Heartsease or Brother's Wife HTML version

Chapter II.16
Lord Percy sees my fall!--Chevy Chase
Two days after, Miss Gardner calling, found Mrs. Martindale alone in the
drawing-room, and pretty well again. The project for the party was now fully
developed, and it was explained to Violet with regrets that she was unable to
share it, and hopes that Theodora and her brother would not fail to join it.
'Thank you, I believe Captain Martindale will be at Windsor; he will be on guard
next week.'
'Ah! that is provoking. He is so valuable at this kind of thing, and I am sure would
enjoy it. He would meet some old schoolfellows. You must use your influence to
prevent him from being lazy. Guardsmen can always get leave when they think it
worth while.'
'Perhaps if Theodora wishes to go, he may manage it; but I am afraid it is not
likely that he will be able.'
'You will trust us for taking care of our dear Theodora,' said Miss Gardner; 'we
know she is rather high-spirited, and not very fond of control. I can quite enter
into your feelings of responsibility, but from my knowledge of her character, I
should say that any sense of restraint is most galling to her. But even if we have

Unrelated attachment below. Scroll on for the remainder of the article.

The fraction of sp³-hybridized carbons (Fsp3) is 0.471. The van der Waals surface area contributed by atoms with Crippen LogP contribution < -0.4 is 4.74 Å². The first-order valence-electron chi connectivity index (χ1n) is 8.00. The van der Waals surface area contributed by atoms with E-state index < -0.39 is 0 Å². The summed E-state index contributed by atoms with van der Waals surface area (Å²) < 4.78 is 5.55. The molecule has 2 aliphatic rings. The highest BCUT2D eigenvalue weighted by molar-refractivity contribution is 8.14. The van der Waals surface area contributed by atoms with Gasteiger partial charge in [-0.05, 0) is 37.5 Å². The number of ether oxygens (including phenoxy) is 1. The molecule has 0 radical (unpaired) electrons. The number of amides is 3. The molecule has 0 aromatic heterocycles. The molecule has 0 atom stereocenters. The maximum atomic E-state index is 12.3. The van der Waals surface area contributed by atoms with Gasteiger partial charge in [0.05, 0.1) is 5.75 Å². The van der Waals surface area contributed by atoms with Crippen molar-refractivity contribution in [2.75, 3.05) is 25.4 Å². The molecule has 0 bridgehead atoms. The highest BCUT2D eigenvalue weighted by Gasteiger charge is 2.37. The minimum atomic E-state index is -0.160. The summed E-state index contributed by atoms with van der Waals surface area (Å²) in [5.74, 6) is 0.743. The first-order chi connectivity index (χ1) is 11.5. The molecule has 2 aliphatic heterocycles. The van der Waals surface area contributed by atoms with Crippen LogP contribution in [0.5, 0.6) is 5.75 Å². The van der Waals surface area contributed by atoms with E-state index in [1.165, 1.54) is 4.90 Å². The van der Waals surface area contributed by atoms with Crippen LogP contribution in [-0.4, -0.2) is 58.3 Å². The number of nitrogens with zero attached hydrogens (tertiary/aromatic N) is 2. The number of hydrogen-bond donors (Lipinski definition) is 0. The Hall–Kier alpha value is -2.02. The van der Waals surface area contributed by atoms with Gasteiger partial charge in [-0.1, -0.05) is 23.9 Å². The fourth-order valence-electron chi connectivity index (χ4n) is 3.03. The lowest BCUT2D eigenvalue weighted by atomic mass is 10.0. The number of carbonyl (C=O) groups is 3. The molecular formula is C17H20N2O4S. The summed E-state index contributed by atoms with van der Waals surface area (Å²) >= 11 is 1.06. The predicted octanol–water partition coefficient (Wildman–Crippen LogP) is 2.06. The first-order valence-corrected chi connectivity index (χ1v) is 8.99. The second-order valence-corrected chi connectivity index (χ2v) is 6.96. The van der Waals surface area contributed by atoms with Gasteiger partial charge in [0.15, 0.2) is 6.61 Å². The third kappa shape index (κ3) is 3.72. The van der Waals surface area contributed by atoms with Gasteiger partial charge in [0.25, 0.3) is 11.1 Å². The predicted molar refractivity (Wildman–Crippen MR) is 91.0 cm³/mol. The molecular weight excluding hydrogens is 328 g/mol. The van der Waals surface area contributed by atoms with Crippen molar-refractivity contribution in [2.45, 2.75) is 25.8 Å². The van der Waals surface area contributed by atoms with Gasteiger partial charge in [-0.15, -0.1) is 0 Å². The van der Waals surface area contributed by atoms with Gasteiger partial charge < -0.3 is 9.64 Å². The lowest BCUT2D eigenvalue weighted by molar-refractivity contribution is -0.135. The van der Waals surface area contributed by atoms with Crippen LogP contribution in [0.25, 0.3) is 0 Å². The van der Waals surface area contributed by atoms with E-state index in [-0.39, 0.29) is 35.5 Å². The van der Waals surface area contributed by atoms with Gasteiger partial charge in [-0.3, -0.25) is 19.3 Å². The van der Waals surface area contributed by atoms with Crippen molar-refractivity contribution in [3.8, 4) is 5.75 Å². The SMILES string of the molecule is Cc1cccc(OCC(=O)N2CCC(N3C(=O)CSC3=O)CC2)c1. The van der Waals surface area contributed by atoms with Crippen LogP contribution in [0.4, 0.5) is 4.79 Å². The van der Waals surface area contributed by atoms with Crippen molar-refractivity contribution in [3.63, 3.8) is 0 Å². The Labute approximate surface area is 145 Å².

not the pleasure of Captain Martindale's company, you may fully reckon on our
watching over her, myself in especial, as a most dear younger sister.'
'Is your party arranged?' asked Violet.
'Yes, I may say so. We hope for Mrs. Sedley and her daughters. Do you know
them? Charming people whom we met in Paris.'
Violet was not acquainted with them, and tried to find out who were the rest.
They seemed to be all young ladies, or giddy young wives, like Mrs. Finch
herself, and two or three foreigners. Few were personally known to the
Martindales; Lord St. Erme was the only gentleman of their own set; and Violet
could not smile, as her visitor expected, on hearing how he had been enticed by
hopes of meeting Miss Martindale.
Jane Gardner perceived the disapprobation. 'Ah! well,--yes. One cannot but own
that our dear Theodora's spirits do now and then make her a little bit of a flirt. It is
the way with all such girls, you know. I am sure it was with my sister, but, as in
her case, marriage is the only cure. You need not be in the least uneasy, I assure
you. All will right itself, though a good deal may go on that startles sober-minded
people like us. I could condole with you on the charge, but you will find it the only
way not to seem to thwart her. Violet thought it best to laugh, and talk of
something else.
'Then I depend on you for the cream of our party,' said Miss Gardner, taking
'I cannot tell whether Captain Martindale can come,' said Violet, somewhat
bewildered by the conversation.
'Is that girl a nonentity, or is she a deep genius?' said Jane to herself as she
walked home. 'I cannot make her out. Now for the trial of power! If Theodora
Martindale yields to the Fotheringhams now, and deserts Georgina, it will be a